In 1994, Schumacher and his wife and their two daughters moved to Finland, Minnesota, to operate a bar and restaurant called the Trestle Inn, which was owned by his parents. Schumacher claims that his parents induced him to leave his previous job and to make the move by orally agreeing to provide him a job managing the inn for life and to leave the business and a large parcel of land to him when his first parent died. Schumacher was given free reign in managing the inn and was allowed to retain all profits of the business but was not given any salary or wage. While he was operating the inn, Schumacher used his own funds to build a home for his family on his parents' land, install a well, buy equipment for the business, and develop various marketing tools for the business. In the fall of 1998, Schumacher suspected that his parents were about to sell the inn and the adjoining property. He brought suit for a restraining order to prevent them from doing so, claiming breach of contract and unjust enrichment, among other claims. In October 1998, the parents notified Schumacher that his employment at the inn and his right to possess the adjoining property were terminated. The parents moved for summary judgment. The trial court held that Schumacher's oral contract claim was invalid because the contract needed to be in writing under applicable Minnesota law. However, does Schumacher have a valid claim for unjust enrichment?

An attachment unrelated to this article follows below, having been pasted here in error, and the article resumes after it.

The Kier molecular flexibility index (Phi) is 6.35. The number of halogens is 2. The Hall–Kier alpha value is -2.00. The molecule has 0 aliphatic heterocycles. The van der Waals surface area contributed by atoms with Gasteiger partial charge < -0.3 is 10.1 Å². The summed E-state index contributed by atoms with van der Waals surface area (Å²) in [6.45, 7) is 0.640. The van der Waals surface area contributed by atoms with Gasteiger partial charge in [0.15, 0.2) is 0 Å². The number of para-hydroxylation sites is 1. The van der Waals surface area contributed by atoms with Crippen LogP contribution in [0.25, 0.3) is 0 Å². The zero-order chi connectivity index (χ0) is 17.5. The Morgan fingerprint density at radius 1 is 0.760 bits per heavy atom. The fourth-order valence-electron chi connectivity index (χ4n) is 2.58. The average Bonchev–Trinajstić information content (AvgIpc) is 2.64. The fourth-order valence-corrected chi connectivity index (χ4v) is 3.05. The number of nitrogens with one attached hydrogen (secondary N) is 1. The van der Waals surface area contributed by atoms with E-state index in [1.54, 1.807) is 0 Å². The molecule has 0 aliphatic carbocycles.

• CreatedJuly 16, 2014
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